NewsNation   |  May 20, 2013

Obama to deliver speech on counterterrorism policy

President Barack Obama is expected to address such issues like the drone program, the U.S. prison program at Guantanamo Bay and possibly even the Justice Department’s seizure of the telephone records of Associated Press journalists. A NewsNation panel discusses.

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This content comes from Closed Captioning that was broadcast along with this program.

>> president obama will address two major counterterrorism issues facing his administration in a speech set for thursday. the president is expected to detail the legal justification for using drones as the new push -- as well as focus on a new push to shut down guantanamo bay where now more than 100 detainees are on a hunger strike . joining us now is vince warren, the center for constitutional rights which represents guantanamo prisoners and also democratic strategist chris , and the deputy national editor. thank you all for joining us. i would like to start out with you first, the daily beast is reporting that according to three administration sources, the president's sudden rhetorical plunge to guantanamo bay reflects a highly personal decision, one born by both frustration and had his team and a measure of personal regret about his failure to solve the problem. so in a sense they're saying that sources tell them it's personal for the president and he wants back at it, as he said for personal reasons based on a promise and pledge that he made while campaigning.

>> well, i think the president made a major clear commitment that he would close guantanamo . it becomes so political so fast and the republicans will pounce on this and any suggestion that you will close guantanamo putting aside that it doesn't seem to be working as it is, let alone the cost. you can't move them -- these suspects. you can't move them back to the united states . you can't put them in federal facilities. what are you supposed to do? so it will be a tough line for him to walk in order to avoid the political uproar that the republicans will bring. i'm not sure he can avoid that, to be honest.

>> to chris ' point, when the president re-affirmed that he wanted to close guantanamo bay . he made the point in his words guantanamo is not necessary, doesn't keep us safe. it is expensive, it is inefficient and he went on talking about it being a recruit want for the extremists and it not being efficient would be a play to conservatives especially those who say the focus is budget and the deficit here and the millions being spent to keep this facility open and afloat.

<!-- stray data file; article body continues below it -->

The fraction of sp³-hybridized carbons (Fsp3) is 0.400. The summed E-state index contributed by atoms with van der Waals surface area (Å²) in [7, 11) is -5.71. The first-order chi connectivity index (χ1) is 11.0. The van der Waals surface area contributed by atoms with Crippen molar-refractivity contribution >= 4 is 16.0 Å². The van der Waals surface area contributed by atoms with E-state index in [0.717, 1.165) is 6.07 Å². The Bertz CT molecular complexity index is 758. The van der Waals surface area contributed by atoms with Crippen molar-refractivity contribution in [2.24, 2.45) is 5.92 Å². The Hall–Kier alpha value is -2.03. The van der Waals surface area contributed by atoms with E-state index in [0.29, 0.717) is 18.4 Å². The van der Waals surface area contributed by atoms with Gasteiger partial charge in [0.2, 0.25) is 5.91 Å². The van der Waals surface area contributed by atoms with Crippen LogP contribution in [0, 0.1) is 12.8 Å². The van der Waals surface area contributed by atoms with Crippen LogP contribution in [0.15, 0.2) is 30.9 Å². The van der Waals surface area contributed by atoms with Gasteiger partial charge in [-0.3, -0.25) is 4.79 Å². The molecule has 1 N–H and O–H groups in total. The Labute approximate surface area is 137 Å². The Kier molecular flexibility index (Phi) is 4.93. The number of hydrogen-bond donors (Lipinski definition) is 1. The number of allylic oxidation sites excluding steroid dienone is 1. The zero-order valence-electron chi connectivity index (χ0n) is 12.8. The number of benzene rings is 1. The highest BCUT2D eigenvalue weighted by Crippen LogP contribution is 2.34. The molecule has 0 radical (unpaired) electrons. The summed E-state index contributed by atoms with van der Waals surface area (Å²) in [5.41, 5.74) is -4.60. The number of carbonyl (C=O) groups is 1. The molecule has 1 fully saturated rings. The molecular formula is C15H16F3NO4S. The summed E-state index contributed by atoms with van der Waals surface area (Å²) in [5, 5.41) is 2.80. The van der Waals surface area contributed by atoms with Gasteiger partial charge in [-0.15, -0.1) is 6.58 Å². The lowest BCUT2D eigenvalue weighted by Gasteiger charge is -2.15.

>> there are lots of other important arguments that he's made in the past and can make again about the effectiveness of guantanamo , about the fact that suspects can be tried in federal court , and nothing has changed the basic politics of this. i think chris is right. it's very difficult to see what republicans have yet been won over in recent years and he's had a harder time more recently with his agenda on capitol hill and the logistical hurdles of what with to actually do changes. his personal commitment is important, but he was committed from day one. it was one of his first executive orders . beyond his passion, it's hard to say what's different as with everything on his agenda, he has the potential to make it work this tim.

>> one thing that is different now, you have 100 of 166 on a hunger strike and it's been noted if one of those individuals dies and then another, is there greater complexity thrusted on this? so parts of it have changed and certainly if people can't find themselves to look at the human nature part of this back to the budget. we've talked more about the fiscal challenges now than ever before led by the republicans. so you do have somewhat of a nuance dynamic that's changed.